Monday, April 30, 2007

I am a broad bean...

...according to the 6 year old granddaughter of a pal of mine. She (the child) is fairly deaf, bless her, and at some point has heard 'lesbian' as 'broad bean'...lord knows how! Anyhoo, this is now how she refers to me! Tee hee...all jolly amusing. This introduction is entirely irrelevant to the forthcoming blog...I just wanted the enigmatic (well, alright, just darned silly!) title.

The only link between that and the rest of today's waffle is that I have been shopping with said grandmother.

I was opining the other night, as per my most recent previous blog, about how sick I am of clothes...mine, and in we decided to shop together today to see if it helped. We only had a couple of hours though, so the experience may well have to be repeated. I continued on my own (after she had to leave in time for school pick-up) until all the shops had shut and now I am absolutely cream-crackered! I rarely go into Newcastle shopping, so it made a change, but I'll have to remember to steel myself for the onslaught next time around!

I bought (in chronological order):

- A pair of pink canvas slip-on thingies with little pictures of headphones all over them. Very cute. I love Office. There were also a couple of other pairs I really liked, but they didn't have the others in my size (damn you mahoofmus plates of meat!). No good heels in at the moment either. I love wedge heels (though not cork ones...the heel has to match the rest of the shoe...I'm so picky! If I buy stilettoes I wear the heels down far too quickly...don't know if it's a fat lass thing?). Wedge heels are supposed to be in why can't I find them anywhere? I like to wear wedge heels whether they're in fashion or not (sheep-like fashion is such rubbish!), but you generally can't get them; now they're all over the magazines, but still don't seem to have made it to the shops...not in Newcastle anyway!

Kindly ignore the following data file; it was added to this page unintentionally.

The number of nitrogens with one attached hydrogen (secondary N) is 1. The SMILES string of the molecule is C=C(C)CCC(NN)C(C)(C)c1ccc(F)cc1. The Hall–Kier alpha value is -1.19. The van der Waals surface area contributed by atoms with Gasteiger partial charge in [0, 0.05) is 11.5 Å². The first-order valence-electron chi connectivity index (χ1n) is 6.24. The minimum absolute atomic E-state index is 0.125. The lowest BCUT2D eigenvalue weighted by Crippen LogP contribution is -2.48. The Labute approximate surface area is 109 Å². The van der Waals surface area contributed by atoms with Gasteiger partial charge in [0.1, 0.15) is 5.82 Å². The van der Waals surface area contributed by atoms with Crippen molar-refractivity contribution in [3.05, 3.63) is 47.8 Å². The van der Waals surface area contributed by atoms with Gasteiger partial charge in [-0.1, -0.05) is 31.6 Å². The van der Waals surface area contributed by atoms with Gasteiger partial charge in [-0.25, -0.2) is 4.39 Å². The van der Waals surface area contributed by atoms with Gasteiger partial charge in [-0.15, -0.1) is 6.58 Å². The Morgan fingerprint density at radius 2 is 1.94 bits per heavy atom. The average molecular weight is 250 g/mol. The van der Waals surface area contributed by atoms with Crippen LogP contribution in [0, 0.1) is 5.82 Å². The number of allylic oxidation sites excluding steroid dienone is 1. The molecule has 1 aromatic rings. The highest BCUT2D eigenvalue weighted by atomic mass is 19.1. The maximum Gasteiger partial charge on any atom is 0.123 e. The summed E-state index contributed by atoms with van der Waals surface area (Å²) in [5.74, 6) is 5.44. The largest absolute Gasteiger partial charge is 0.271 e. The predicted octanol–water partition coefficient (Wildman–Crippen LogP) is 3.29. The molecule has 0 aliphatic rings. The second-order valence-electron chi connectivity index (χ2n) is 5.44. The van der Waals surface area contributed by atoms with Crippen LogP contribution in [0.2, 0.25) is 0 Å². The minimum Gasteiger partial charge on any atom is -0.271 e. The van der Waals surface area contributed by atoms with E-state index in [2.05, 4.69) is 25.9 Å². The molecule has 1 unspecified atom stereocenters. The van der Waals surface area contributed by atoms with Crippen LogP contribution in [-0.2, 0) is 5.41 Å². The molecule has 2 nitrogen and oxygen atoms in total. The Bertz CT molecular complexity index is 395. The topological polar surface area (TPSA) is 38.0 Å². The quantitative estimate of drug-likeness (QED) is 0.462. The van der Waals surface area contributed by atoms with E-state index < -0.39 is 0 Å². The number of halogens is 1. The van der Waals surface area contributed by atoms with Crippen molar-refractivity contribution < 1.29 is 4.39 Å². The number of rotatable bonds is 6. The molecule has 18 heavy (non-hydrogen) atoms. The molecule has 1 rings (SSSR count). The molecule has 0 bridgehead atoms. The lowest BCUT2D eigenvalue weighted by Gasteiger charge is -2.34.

- A black t-shirt, also with headphones (and a walkman type thing) on it, and a green t-shirt with leaves and butterflies and such. Not 100% sure on the latter, but it was only eight quid!

- Goodbye Lenin and Hard Candy on dvd...neither of which I have seen, but both of which sounded worth watching.

- A Ramones 2cd set for £6.00...what a bargain! The Machinist on dvd (I watched some of it on the box once, but couldn't keep me peepers open until the end...and it was only £3.00. Speaking of movies on tv, I watched Dogville (in two sittings, as I couldn't stay awake until the end of that either!) recently...thought that was really well made). Roseanne Series One dvd box idea when I will watch that, but it was a fiver, so I couldn't bring myself to leave the shop without it! And Feist (which I shall talk more about later).

- A lightweight black summer jacket (not sure why, seeing as I don't even wear a coat in winter...I just liked it) from H&M (which I still, all these years later, can't get out of the habit of calling Hennes).

Shall we play that shopping game where you have to add to the list and remember it all? Hmmm...maybe wouldn't work quite so well when it's all written down in front of you!

The general crises about clothing are not helped by the fact that smock-style tops and dresses seem to be everywhere and, whilst they are often very pretty, they just really don't suit me. They simply don't flatter the 'fuller figured' lady, and the top part always looks quite ridiculous trying to rein in my rather ample busom (or mammoth jubblies!).